As healthcare costs continue to rise, employers are increasingly examining how their employees are getting their health care, rather than simply trying to shift costs to them, according to a survey by the National Business Group on Health (NBGH).
Large employers continue to pursue traditional strategies like cost-sharing and plan design changes, but as health benefit costs are projected to top $14,000 per employee in 2018, there is a growing focus on how this health care is delivered and paid for, according to the Large Employers’ 2018 Health Care Strategy and Plan Design Survey, the latest edition of a study NBGH performs annually. For example, more employees will have access to healthcare services such as telemedicine, Centers of Excellence, and onsite health centers in the coming plan year without experiencing major increases in their costs.
“Employers are recognizing that traditional cost control techniques alone aren’t able to reduce costs to the point where they are no longer a drain on the bottom line,” said Brian Marcotte, NBGH president and CEO, in an August 8 statement announcing the survey results. “While employers continue to address costs through healthcare management and plan design efforts, they are also ramping up efforts to positively affect the supply side of the healthcare system by pursuing healthcare payment and delivery reform initiatives,” he said.
Employers project the total cost of providing medical and pharmacy benefits to rise 5% for the fifth consecutive year in 2018, according to the survey. Including premiums and out-of-pocket costs for employees and dependents, the total cost of health care is estimated to be $13,482 per employee this year, and projected to rise to $14,156 in 2018. Employers expect to cover nearly 70% of those costs. For the second consecutive year, employers ranked specialty pharmacy (26%) as the top driver of rising costs, and it is likely to remain a top concern as new high-priced drugs come on the market.
According to the survey, an increasing number of employers plan to adopt the following strategies:
- Telehealth. Virtually all employers surveyed (96%) will make telehealth services available next year in states where it is allowed. More than half (56%) plan to offer telehealth for behavioral health services, more than double the percentage this year. Telehealth utilization is on the rise, with nearly 20% of employers experiencing employee utilization rates of 8% or higher.
- Accountable Care Organizations (ACOs). Twenty-one percent of employers plan to promote ACOs in 2018, but that number could double by 2020 as another 26% are considering offering them. Employers are slightly more confident about the ability of ACOs to improve healthcare quality beyond what the system does today, compared to reducing costs.
- Employer health centers. More than half of employers (54%) will offer on-site or near-site health centers in 2018, and that number could increase to nearly two-thirds by 2020. These centers have a positive impact on business performance metrics, because they often result in reduced absenteeism and presenteeism.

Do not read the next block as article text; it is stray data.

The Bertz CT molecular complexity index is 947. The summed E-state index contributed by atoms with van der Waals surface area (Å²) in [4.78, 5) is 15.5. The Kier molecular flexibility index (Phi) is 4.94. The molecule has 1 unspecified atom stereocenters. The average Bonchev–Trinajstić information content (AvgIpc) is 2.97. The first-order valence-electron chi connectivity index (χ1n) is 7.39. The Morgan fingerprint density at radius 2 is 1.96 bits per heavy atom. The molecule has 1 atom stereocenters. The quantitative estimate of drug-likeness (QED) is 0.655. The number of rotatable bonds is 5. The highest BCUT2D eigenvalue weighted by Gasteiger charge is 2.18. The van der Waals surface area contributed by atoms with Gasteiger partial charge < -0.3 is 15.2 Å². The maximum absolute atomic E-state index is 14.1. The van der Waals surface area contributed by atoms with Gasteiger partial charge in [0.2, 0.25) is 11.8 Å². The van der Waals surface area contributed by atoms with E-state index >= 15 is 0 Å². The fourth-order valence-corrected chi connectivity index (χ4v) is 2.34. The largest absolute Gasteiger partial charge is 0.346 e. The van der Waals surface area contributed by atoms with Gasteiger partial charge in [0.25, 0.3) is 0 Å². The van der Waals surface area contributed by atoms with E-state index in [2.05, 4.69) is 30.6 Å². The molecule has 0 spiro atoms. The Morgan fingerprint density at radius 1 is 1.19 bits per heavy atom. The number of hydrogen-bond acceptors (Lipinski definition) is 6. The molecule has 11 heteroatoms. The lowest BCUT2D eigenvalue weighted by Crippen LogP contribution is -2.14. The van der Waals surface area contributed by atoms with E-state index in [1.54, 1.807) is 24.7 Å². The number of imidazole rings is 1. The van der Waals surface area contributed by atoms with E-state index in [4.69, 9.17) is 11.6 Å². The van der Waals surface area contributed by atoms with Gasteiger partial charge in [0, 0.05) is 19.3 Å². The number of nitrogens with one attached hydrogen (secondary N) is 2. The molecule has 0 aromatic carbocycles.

- Centers of Excellence (COEs). Almost nine in 10 employers (88%) expect to use COEs in 2018 for certain procedures such as transplants or orthopedic surgery. Bundled payments or other types of alternative payment arrangements will be used in between 21% and 48% of COE contracts, depending on the medical procedure or condition.
- Value-based benefit design. Nearly 40% of employers have incorporated some type of value-based benefit design in which employees can reduce their cost sharing or premiums by taking steps to manage chronic conditions or obtain higher-quality or more efficient care.
“One of the most interesting findings from the survey is that employers are focused on enhancing the employee experience. For example, there is a big increase in the number of employers offering decision support, concierge services and tools to help employees navigate the healthcare system,” Marcotte said. “The complexity of the system and proliferation of new entrants has made it difficult for employees to fully understand their benefit programs, treatment options and where to go for care.”
Of the companies surveyed, 66% will offer medical decision support and second opinion services in 2018, an increase of 47% from this year. Additionally, the number of companies offering high-touch concierge services will jump from 28% this year to percent in 2018.
Among other survey findings:
- Nine in 10 employers will offer at least one Consumer Directed Health Plan (CDHP) in 2018. In addition, nearly 40% of employers will offer a CDHP as the only plan option in 2018, compared with 35% this year.
- The most common CDHP design is a high-deductible health plan (HDHP) paired with a health savings account, offered by 80% of employers with any type of CDHP. About a quarter of employers (28%) pair an HDHP with a health reimbursement arrangement.
- To help control surging specialty pharmacy costs, 44% of employers will have site-of-care management tactics in place in 2018, a 47% increase over this year. Seven in 10 employers will use more aggressive utilization management protocols.
NBGH conducted the survey in May and June, and a total of 148 large employers participated. Collectively, the respondents represent a wide range of industry sectors and offer coverage to more than 15 million employees and their dependents.